Woman shares what it's like not having a vagina, womb or cervix in candid discussion

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By James Kay

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A woman who was born without a vagina, womb, or cervix has opened up about her daily life and how it impacts her.

In an emotional episode of The Daily Mail's podcast, The Apple & The Tree, TV presenter Vogue Williams delves into the deeply personal story of Ally, a woman born without a vagina, womb, or cervix.

The episode explores Ally's relationship with her mother wendy, as well as Ally's journey with Mayer-Rokitansky-Küster-Hauser (MRKH) Syndrome, a rare congenital disorder.

Ally was born without a vagina, womb, or cervix. Credit: Peter Dazeley/Getty

Ally, now 42, opens up about her experiences living with MRKH Syndrome, a condition that wasn't discovered until her teenage years.

According to Penn Medicine, Mayer-Rokitansky-Küster-Hauser Syndrome is "a rare congenital disorder that affects the female reproductive system. This condition is characterized by an underdeveloped vagina and uterus. The uterus may be small or absent and the vagina is typically shortened."

Despite the initial shock and difficulty, Ally has since become an advocate for the MRKH community, sharing her story to raise awareness and support others facing similar challenges.

Ally's mother, Wendy, shared her perspective on Ally's diagnosis and the impact it had on their family. 

By the time Ally was taking her GCSEs, which is usually when you're aged 15 or 16 in the UK, she hadn't gotten her first period.

Ally is unable to have children. Credit: Peter Dazeley/Getty

Medical professionals told her to come back in nine months if she hadn't got one, and after the time had passed, she still hadn't.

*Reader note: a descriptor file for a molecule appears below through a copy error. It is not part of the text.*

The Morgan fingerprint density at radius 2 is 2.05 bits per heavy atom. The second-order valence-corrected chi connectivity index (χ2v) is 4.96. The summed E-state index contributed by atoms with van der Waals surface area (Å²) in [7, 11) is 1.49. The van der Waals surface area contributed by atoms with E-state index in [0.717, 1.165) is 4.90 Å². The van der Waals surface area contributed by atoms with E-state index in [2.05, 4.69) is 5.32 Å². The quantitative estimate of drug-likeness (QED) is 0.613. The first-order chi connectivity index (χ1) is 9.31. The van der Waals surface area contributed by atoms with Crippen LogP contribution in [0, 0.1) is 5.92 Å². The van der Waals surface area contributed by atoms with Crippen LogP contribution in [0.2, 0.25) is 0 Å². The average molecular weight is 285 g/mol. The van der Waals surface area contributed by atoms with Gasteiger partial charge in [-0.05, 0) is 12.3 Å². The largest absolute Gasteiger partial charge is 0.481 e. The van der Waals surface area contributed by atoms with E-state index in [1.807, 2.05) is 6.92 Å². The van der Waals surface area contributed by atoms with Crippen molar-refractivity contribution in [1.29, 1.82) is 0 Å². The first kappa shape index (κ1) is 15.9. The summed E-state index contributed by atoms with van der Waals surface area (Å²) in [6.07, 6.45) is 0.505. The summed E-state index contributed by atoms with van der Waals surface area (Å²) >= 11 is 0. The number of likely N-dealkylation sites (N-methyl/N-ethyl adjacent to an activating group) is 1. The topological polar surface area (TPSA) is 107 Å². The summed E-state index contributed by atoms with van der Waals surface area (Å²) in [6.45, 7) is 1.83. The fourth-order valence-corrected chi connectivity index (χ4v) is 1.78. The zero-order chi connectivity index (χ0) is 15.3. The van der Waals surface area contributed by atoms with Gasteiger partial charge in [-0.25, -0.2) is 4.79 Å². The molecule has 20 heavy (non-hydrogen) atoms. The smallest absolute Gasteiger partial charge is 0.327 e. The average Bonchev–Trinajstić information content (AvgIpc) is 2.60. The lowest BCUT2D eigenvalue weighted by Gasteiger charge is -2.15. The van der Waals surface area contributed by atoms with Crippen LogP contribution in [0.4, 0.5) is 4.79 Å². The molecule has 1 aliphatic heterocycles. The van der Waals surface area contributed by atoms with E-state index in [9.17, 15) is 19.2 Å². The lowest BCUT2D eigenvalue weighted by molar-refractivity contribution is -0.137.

"They don't draw conclusions, you don't believe those conclusions exist, they don't go to worst-case scenarios, because you don't believe that there's a worst-case scenario," Wendy said.

One of the most poignant moments came when Ally courageously asked her mother about her feelings regarding never having grandchildren.

Wendy's response was filled with honesty and acceptance: "Oh, I don't give a f***!"

"No, honestly and truly. No, I really didn't Ally, I genuinely, truly really didn't," she continued. "As much as I love you, I'm not naturally a maternal person. I only loved you because you were mine. Because I knew early on that you weren't going to be able to have kids, I adjusted to reality.

"That's the funniest thing you've said. Never ever ever. I'm not just bulls***ing, I'm speaking my truth."

Throughout the episode, Ally and Wendy navigate sensitive topics such as relationships, self-worth, and societal pressures with grace and honesty.

Ally said: "A lot of women with MRKH go on to be a little promiscuous to prove womanhood. You want to prove your worth, you're like 'I am desirable, if I can't have kids I want to do this right'."

Ally has Mayer-Rokitansky-Küster-Hauser (MRKH) Syndrome. Credit: ericsphotography/Getty

"I have had such a wonderful close relationship with my mum since I was diagnosed at the age of 16 and I think we demonstrate how we can have really hard conversations about difficult topics," Ally concluded.

Wendy added: "The dynamic of our relationship because of MRKH has gone deeper, more personal than the bulk of relationships between mother and daughter. It is a blessing actually."